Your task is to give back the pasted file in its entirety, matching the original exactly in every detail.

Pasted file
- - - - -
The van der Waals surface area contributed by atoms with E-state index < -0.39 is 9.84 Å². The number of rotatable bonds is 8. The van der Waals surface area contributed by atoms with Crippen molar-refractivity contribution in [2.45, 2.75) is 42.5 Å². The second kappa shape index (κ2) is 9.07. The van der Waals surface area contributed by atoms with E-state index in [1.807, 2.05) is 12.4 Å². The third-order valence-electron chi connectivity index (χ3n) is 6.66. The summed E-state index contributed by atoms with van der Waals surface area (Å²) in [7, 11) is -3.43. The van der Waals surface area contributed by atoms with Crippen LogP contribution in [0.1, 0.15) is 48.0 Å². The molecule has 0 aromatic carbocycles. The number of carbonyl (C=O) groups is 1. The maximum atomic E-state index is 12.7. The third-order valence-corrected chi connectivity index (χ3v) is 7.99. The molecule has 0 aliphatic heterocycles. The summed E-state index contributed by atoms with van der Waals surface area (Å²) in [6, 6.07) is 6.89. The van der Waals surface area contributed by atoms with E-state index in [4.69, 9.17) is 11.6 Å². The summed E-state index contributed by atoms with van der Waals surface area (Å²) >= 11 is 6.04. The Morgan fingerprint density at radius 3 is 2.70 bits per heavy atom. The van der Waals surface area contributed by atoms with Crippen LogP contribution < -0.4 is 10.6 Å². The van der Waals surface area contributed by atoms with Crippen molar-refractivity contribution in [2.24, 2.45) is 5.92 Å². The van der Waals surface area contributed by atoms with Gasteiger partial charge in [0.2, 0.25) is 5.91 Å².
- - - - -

The van der Waals surface area contributed by atoms with E-state index < -0.39 is 9.84 Å². The number of rotatable bonds is 8. The van der Waals surface area contributed by atoms with Crippen molar-refractivity contribution in [2.45, 2.75) is 42.5 Å². The second kappa shape index (κ2) is 9.07. The van der Waals surface area contributed by atoms with E-state index in [1.807, 2.05) is 12.4 Å². The third-order valence-electron chi connectivity index (χ3n) is 6.66. The summed E-state index contributed by atoms with van der Waals surface area (Å²) in [7, 11) is -3.43. The van der Waals surface area contributed by atoms with Crippen LogP contribution in [0.1, 0.15) is 48.0 Å². The molecule has 0 aromatic carbocycles. The number of carbonyl (C=O) groups is 1. The maximum atomic E-state index is 12.7. The third-order valence-corrected chi connectivity index (χ3v) is 7.99. The molecule has 0 aliphatic heterocycles. The summed E-state index contributed by atoms with van der Waals surface area (Å²) in [6, 6.07) is 6.89. The van der Waals surface area contributed by atoms with E-state index in [4.69, 9.17) is 11.6 Å². The summed E-state index contributed by atoms with van der Waals surface area (Å²) >= 11 is 6.04. The Morgan fingerprint density at radius 3 is 2.70 bits per heavy atom. The van der Waals surface area contributed by atoms with Crippen LogP contribution < -0.4 is 10.6 Å². The van der Waals surface area contributed by atoms with Crippen molar-refractivity contribution in [2.24, 2.45) is 5.92 Å². The van der Waals surface area contributed by atoms with Gasteiger partial charge in [0.2, 0.25) is 5.91 Å².